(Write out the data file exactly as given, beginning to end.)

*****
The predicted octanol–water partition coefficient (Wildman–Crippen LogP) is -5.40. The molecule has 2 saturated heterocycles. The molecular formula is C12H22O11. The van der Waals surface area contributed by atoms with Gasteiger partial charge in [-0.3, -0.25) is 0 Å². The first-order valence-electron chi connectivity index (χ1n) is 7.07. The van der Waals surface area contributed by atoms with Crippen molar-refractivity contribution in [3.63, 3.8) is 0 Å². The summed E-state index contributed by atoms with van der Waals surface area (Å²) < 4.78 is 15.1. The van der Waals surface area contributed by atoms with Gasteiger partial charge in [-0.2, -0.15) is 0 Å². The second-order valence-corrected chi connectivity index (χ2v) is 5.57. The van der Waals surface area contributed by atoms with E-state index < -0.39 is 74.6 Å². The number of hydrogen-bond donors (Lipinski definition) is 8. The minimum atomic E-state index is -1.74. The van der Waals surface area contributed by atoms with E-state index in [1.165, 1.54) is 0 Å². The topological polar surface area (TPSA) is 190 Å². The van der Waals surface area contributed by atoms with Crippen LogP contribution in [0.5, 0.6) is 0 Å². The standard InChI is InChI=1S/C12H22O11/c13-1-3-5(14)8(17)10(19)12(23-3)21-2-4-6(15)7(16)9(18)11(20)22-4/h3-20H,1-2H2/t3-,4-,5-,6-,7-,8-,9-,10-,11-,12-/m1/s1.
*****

The predicted octanol–water partition coefficient (Wildman–Crippen LogP) is -5.40. The molecule has 2 saturated heterocycles. The molecular formula is C12H22O11. The van der Waals surface area contributed by atoms with Gasteiger partial charge in [-0.3, -0.25) is 0 Å². The first-order valence-electron chi connectivity index (χ1n) is 7.07. The van der Waals surface area contributed by atoms with Crippen molar-refractivity contribution in [3.63, 3.8) is 0 Å². The summed E-state index contributed by atoms with van der Waals surface area (Å²) < 4.78 is 15.1. The van der Waals surface area contributed by atoms with Gasteiger partial charge in [-0.2, -0.15) is 0 Å². The second-order valence-corrected chi connectivity index (χ2v) is 5.57. The van der Waals surface area contributed by atoms with E-state index < -0.39 is 74.6 Å². The number of hydrogen-bond donors (Lipinski definition) is 8. The minimum atomic E-state index is -1.74. The van der Waals surface area contributed by atoms with E-state index in [1.165, 1.54) is 0 Å². The topological polar surface area (TPSA) is 190 Å². The van der Waals surface area contributed by atoms with Crippen LogP contribution in [0.5, 0.6) is 0 Å². The standard InChI is InChI=1S/C12H22O11/c13-1-3-5(14)8(17)10(19)12(23-3)21-2-4-6(15)7(16)9(18)11(20)22-4/h3-20H,1-2H2/t3-,4-,5-,6-,7-,8-,9-,10-,11-,12-/m1/s1.